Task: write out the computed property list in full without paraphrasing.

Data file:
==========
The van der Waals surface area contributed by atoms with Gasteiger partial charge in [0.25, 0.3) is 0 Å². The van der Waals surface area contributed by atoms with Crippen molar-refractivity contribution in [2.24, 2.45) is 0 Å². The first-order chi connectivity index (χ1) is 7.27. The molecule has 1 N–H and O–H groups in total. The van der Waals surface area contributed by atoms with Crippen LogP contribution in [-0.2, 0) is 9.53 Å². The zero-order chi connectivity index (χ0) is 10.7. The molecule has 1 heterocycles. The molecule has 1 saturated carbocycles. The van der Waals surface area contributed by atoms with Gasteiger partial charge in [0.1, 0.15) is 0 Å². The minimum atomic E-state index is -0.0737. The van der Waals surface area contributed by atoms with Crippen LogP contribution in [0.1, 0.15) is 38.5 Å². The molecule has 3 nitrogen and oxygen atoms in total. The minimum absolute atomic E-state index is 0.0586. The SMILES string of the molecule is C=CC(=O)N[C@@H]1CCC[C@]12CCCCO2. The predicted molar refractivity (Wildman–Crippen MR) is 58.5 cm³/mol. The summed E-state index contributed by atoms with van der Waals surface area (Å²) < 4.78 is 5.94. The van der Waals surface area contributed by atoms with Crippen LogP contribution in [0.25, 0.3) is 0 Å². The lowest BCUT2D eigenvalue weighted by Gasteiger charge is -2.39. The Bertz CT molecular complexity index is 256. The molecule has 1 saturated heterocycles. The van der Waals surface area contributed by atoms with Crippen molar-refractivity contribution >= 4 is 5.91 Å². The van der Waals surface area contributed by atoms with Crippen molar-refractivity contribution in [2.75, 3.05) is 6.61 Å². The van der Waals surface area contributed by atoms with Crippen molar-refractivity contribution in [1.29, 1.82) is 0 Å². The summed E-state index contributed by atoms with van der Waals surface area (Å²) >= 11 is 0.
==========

The van der Waals surface area contributed by atoms with Gasteiger partial charge in [0.25, 0.3) is 0 Å². The van der Waals surface area contributed by atoms with Crippen molar-refractivity contribution in [2.24, 2.45) is 0 Å². The first-order chi connectivity index (χ1) is 7.27. The molecule has 1 N–H and O–H groups in total. The van der Waals surface area contributed by atoms with Crippen LogP contribution in [-0.2, 0) is 9.53 Å². The zero-order chi connectivity index (χ0) is 10.7. The molecule has 1 heterocycles. The molecule has 1 saturated carbocycles. The van der Waals surface area contributed by atoms with Gasteiger partial charge in [0.1, 0.15) is 0 Å². The minimum atomic E-state index is -0.0737. The van der Waals surface area contributed by atoms with Crippen LogP contribution in [0.1, 0.15) is 38.5 Å². The molecule has 3 nitrogen and oxygen atoms in total. The minimum absolute atomic E-state index is 0.0586. The SMILES string of the molecule is C=CC(=O)N[C@@H]1CCC[C@]12CCCCO2. The predicted molar refractivity (Wildman–Crippen MR) is 58.5 cm³/mol. The summed E-state index contributed by atoms with van der Waals surface area (Å²) < 4.78 is 5.94. The van der Waals surface area contributed by atoms with Crippen LogP contribution in [0.25, 0.3) is 0 Å². The lowest BCUT2D eigenvalue weighted by Gasteiger charge is -2.39. The Bertz CT molecular complexity index is 256. The molecule has 1 saturated heterocycles. The van der Waals surface area contributed by atoms with Crippen molar-refractivity contribution >= 4 is 5.91 Å². The van der Waals surface area contributed by atoms with Crippen molar-refractivity contribution in [2.75, 3.05) is 6.61 Å². The van der Waals surface area contributed by atoms with Crippen molar-refractivity contribution in [1.29, 1.82) is 0 Å². The summed E-state index contributed by atoms with van der Waals surface area (Å²) >= 11 is 0.